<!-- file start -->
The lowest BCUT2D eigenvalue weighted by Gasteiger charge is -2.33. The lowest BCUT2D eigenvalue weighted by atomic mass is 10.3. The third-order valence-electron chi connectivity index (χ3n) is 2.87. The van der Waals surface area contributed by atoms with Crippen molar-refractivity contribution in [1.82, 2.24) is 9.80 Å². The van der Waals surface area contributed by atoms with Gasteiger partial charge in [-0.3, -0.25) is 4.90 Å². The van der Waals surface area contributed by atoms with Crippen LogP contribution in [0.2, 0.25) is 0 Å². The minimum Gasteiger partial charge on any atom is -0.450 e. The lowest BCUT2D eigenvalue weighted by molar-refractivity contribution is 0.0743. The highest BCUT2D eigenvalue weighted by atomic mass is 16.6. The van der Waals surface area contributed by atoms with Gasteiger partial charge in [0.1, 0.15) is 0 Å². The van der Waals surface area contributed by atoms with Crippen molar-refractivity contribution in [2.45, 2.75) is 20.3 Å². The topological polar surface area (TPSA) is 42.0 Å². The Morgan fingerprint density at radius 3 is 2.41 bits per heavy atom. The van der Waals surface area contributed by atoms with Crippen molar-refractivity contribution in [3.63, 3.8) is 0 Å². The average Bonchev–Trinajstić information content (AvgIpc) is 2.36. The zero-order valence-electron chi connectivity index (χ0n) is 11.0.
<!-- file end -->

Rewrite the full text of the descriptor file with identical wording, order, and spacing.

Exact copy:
The lowest BCUT2D eigenvalue weighted by Gasteiger charge is -2.33. The lowest BCUT2D eigenvalue weighted by atomic mass is 10.3. The third-order valence-electron chi connectivity index (χ3n) is 2.87. The van der Waals surface area contributed by atoms with Crippen molar-refractivity contribution in [1.82, 2.24) is 9.80 Å². The van der Waals surface area contributed by atoms with Gasteiger partial charge in [-0.3, -0.25) is 4.90 Å². The van der Waals surface area contributed by atoms with Crippen LogP contribution in [0.2, 0.25) is 0 Å². The minimum Gasteiger partial charge on any atom is -0.450 e. The lowest BCUT2D eigenvalue weighted by molar-refractivity contribution is 0.0743. The highest BCUT2D eigenvalue weighted by atomic mass is 16.6. The van der Waals surface area contributed by atoms with Gasteiger partial charge in [0.1, 0.15) is 0 Å². The van der Waals surface area contributed by atoms with Crippen molar-refractivity contribution in [2.45, 2.75) is 20.3 Å². The topological polar surface area (TPSA) is 42.0 Å². The Morgan fingerprint density at radius 3 is 2.41 bits per heavy atom. The van der Waals surface area contributed by atoms with Crippen molar-refractivity contribution in [3.63, 3.8) is 0 Å². The average Bonchev–Trinajstić information content (AvgIpc) is 2.36. The zero-order valence-electron chi connectivity index (χ0n) is 11.0.